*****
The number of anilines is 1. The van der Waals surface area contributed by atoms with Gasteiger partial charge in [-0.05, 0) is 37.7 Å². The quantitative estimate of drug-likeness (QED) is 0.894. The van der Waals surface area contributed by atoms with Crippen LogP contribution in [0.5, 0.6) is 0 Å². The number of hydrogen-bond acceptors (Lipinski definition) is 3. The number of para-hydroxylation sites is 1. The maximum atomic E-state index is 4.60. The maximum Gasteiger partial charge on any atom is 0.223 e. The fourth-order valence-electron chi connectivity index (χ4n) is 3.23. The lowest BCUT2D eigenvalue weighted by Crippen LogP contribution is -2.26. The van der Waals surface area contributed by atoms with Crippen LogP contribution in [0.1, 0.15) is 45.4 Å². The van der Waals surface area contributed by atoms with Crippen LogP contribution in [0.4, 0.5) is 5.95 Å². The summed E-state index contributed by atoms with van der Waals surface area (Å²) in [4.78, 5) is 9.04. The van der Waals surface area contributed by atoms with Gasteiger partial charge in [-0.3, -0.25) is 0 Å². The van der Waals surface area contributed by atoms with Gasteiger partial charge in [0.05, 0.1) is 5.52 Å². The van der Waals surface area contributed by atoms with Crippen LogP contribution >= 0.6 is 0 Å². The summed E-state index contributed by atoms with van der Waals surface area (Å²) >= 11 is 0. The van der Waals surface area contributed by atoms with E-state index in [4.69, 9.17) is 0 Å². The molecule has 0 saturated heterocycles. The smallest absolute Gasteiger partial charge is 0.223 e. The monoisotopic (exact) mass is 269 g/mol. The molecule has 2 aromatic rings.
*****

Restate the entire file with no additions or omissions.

The number of anilines is 1. The van der Waals surface area contributed by atoms with Gasteiger partial charge in [-0.05, 0) is 37.7 Å². The quantitative estimate of drug-likeness (QED) is 0.894. The van der Waals surface area contributed by atoms with Crippen LogP contribution in [0.5, 0.6) is 0 Å². The number of hydrogen-bond acceptors (Lipinski definition) is 3. The number of para-hydroxylation sites is 1. The maximum atomic E-state index is 4.60. The maximum Gasteiger partial charge on any atom is 0.223 e. The fourth-order valence-electron chi connectivity index (χ4n) is 3.23. The lowest BCUT2D eigenvalue weighted by Crippen LogP contribution is -2.26. The van der Waals surface area contributed by atoms with Crippen LogP contribution in [0.1, 0.15) is 45.4 Å². The van der Waals surface area contributed by atoms with Crippen LogP contribution in [0.4, 0.5) is 5.95 Å². The summed E-state index contributed by atoms with van der Waals surface area (Å²) in [4.78, 5) is 9.04. The van der Waals surface area contributed by atoms with Gasteiger partial charge in [-0.3, -0.25) is 0 Å². The van der Waals surface area contributed by atoms with Gasteiger partial charge in [0.05, 0.1) is 5.52 Å². The van der Waals surface area contributed by atoms with Crippen LogP contribution >= 0.6 is 0 Å². The summed E-state index contributed by atoms with van der Waals surface area (Å²) >= 11 is 0. The van der Waals surface area contributed by atoms with E-state index in [4.69, 9.17) is 0 Å². The molecule has 0 saturated heterocycles. The smallest absolute Gasteiger partial charge is 0.223 e. The monoisotopic (exact) mass is 269 g/mol. The molecule has 2 aromatic rings.